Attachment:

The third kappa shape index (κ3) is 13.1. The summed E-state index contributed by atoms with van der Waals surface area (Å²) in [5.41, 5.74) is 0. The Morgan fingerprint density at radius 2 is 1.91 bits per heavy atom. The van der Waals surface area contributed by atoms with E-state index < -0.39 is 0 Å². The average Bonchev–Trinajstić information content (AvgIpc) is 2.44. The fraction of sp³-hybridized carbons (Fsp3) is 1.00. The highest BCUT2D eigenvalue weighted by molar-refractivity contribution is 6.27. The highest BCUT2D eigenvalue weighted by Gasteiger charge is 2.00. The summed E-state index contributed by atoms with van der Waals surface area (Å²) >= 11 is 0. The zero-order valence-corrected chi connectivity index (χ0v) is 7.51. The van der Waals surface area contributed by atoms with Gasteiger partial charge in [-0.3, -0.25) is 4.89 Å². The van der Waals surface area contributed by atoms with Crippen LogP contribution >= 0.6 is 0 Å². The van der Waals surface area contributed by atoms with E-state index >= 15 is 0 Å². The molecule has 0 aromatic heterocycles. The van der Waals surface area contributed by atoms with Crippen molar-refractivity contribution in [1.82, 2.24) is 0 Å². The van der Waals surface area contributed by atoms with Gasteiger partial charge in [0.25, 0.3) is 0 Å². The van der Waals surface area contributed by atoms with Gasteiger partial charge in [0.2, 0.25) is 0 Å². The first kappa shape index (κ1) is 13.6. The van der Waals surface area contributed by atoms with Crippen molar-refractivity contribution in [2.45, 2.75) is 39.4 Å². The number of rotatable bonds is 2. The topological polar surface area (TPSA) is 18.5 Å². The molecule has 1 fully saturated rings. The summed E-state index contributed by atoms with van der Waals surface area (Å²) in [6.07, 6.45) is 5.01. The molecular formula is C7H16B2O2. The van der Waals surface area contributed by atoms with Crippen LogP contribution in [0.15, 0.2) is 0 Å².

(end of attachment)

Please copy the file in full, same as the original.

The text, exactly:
The third kappa shape index (κ3) is 13.1. The summed E-state index contributed by atoms with van der Waals surface area (Å²) in [5.41, 5.74) is 0. The Morgan fingerprint density at radius 2 is 1.91 bits per heavy atom. The van der Waals surface area contributed by atoms with E-state index < -0.39 is 0 Å². The average Bonchev–Trinajstić information content (AvgIpc) is 2.44. The fraction of sp³-hybridized carbons (Fsp3) is 1.00. The highest BCUT2D eigenvalue weighted by molar-refractivity contribution is 6.27. The highest BCUT2D eigenvalue weighted by Gasteiger charge is 2.00. The summed E-state index contributed by atoms with van der Waals surface area (Å²) >= 11 is 0. The zero-order valence-corrected chi connectivity index (χ0v) is 7.51. The van der Waals surface area contributed by atoms with Gasteiger partial charge in [-0.3, -0.25) is 4.89 Å². The van der Waals surface area contributed by atoms with Crippen LogP contribution >= 0.6 is 0 Å². The van der Waals surface area contributed by atoms with E-state index >= 15 is 0 Å². The molecule has 0 aromatic heterocycles. The van der Waals surface area contributed by atoms with Crippen molar-refractivity contribution in [1.82, 2.24) is 0 Å². The van der Waals surface area contributed by atoms with Gasteiger partial charge in [0.25, 0.3) is 0 Å². The van der Waals surface area contributed by atoms with Gasteiger partial charge in [0.2, 0.25) is 0 Å². The first kappa shape index (κ1) is 13.6. The van der Waals surface area contributed by atoms with Crippen molar-refractivity contribution in [2.45, 2.75) is 39.4 Å². The number of rotatable bonds is 2. The topological polar surface area (TPSA) is 18.5 Å². The molecule has 1 fully saturated rings. The summed E-state index contributed by atoms with van der Waals surface area (Å²) in [6.07, 6.45) is 5.01. The molecular formula is C7H16B2O2. The van der Waals surface area contributed by atoms with Crippen LogP contribution in [0.15, 0.2) is 0 Å².